Haircuts for humanity: Stylists provide free cuts to Surrey's most vulnerable

Nov 23 2020, 5:11 pm

The Friendly News is a collaboration between TELUS and Daily Hive. Together, we’re creating a space for important, feel-good community stories to be told, where Canadians can immerse themselves in uplifting news and articles featuring community leaders giving back during a time when we all need it most.

Written for Daily Hive by Canadian journalist Jagdeesh Mann

For the past decade, Steven Pearse lived in Asia where he operated a successful education business. As a Canadian expat based in Hangzhou, near Shanghai, he had learned workable Mandarin and was planning expansion to Southeast Asia.

Life seemed to be running smoothly.

That was until his business — like so many others — was blindsided by Covid-19. At the same time, the 43-year-old was sidelined by a major health issue and Pearse was forced to return to Canada where he found himself temporarily residing at the North Surrey Recreation Centre that had been converted into a Covid Emergency Response Centre (ERC).

Six months later, however, Pearse is back on his feet and embarking on a new non-profit venture. He credits the shelter’s services for helping him rebound. But he also credits the services of another Surrey outreach group that provided a form of assistance usually not earmarked for society’s most vulnerable: haircuts and grooming services.

“At first glance, that service may seem trivial but it’s huge,” explained Pearse, who now rents an apartment in Surrey.

“When you wake up and look rough, you don’t feel good. If you shower and have a haircut, it helps you accomplish normal things in life.”

“It made me want to get up every day and get things back on track.”

Instagram / Engagedcommunities

Instagram / Engagedcommunities

Fresh Start is a program that was launched by Engaged Communities Canada (ECC) in September. ECC has since hosted two “open salons” powered by a volunteer crew of local stylists and barbers — all of whom are donating their services pro bono. Manicure and pedicure services are also available on site thanks to the Fraser Health Authority’s Population and Public Health program.

Upkar Tatlay is the Executive Director of ECC, which for the past eight years has provided outreach to Surrey’s homeless and at-risk population. The Fresh Start program is an offshoot of ECC’s initial programming response to the pandemic: handing out personal hygiene kits (think complimentary toiletry bags that airlines once used to gift to long-haul passengers).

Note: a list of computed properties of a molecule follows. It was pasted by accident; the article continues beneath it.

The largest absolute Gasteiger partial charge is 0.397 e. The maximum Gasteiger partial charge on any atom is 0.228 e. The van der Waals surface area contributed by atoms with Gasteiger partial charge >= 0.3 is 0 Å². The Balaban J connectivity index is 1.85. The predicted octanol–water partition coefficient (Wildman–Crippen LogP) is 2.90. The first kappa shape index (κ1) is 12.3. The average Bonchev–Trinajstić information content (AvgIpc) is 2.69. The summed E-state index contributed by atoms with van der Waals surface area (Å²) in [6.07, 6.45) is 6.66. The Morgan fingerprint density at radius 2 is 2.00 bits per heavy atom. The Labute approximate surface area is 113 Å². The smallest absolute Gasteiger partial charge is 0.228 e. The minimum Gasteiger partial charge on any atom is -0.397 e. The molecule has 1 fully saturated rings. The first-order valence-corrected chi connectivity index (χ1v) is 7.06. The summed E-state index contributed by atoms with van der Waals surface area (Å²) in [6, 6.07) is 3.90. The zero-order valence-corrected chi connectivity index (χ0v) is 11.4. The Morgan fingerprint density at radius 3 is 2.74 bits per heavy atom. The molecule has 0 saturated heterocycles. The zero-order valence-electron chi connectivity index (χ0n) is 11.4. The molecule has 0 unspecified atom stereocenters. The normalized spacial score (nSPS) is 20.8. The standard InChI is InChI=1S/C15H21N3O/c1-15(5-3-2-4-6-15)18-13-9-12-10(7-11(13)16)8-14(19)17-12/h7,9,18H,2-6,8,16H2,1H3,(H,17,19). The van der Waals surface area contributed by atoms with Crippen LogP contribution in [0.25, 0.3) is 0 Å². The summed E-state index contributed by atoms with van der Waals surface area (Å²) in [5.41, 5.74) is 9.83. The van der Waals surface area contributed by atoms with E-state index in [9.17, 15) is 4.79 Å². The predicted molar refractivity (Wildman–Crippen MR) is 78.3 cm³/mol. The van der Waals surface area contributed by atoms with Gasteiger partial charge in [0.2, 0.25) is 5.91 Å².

Instagram / Engagedcommunities

Instagram / Engagedcommunities

Since April, ECC has distributed approximately one thousand kits, the items — soap, shaving creams, toothpaste, etc — all of which have also been donated by local Surrey businesses.

But while the pandemic has added new routines of extra hand-washing and sanitizing, its disruptive force has been arguably more evident in routines denied. It was only weeks into the pandemic’s initial self-quarantine period that stories began emerging of “lockdowned” Canadians longing to book their regular lock liberating “hairapy” sessions again with their barbers and stylists. Getting a tight fade or touching up one’s greys may have seemed self-indulgent at the time, but admittedly even Justin Trudeau looked a little more Prime Ministerial and less in-between and wooly when he finally got to take a little off the sides. Looking one’s best has a way of boosting one’s morale.

That fact wasn’t lost on Upkar Tatley, who around that time began ruminating about how personal grooming services could also help our most vulnerable citizens. There was a clear self-esteem outcome he wanted to achieve.

“Hygiene services have been in critical shortage during Covid,” Tatlay said.

“The minute an individual gets a haircut, has a hot shower, it changes significantly how they feel about themselves.”

Since its launch, the program, as expected, has had no shortage of demand. But, also as expected, Tatlay did have his struggles in securing volunteer barbers and stylists. Through pavement pounding and door knocking, he finally got the program off the ground, but it’s been the enthusiasm of the volunteers that has fanned its momentum.

Simo Kumar is one of those who has committed to donating his time and skills. Born and raised in Florence, Italy, Kumar came to Canada six years ago where he has since opened his Italian barbershop, Simo the Barber, in Surrey’s Payal Business Centre at the heart of its Punjabi market.

“When I moved here from Europe I used to think about how I could give back, that we should do something to help those who need help,” said Kumar explaining his reasoning for volunteering for Fresh Start.

“When you provide a haircut to someone in need you see a lot of change.”


View this post on Instagram


A post shared by Simo The Barber (@simothebarber)

That transformative power of a clean new look is one that Steven Pearse remembers well. He witnessed it in everyone who also had a chance to get some chair time.

During his turn, Pearse recalled being seated next to someone whom he thought was a grizzled middle-aged man. “I looked over and thought this old guy with a scraggly beard is scary.”

“But then he got a haircut and it turns out he was maybe 20 years old. Everyone in the room was like ‘whoa.’ Like where did this guy come from?”

“His defences went down and you could see the lightness in him.”

For more information about the Fresh Start program, contact Upkar Tatlay at ECC at [email protected].

Guest AuthorGuest Author

+ Curated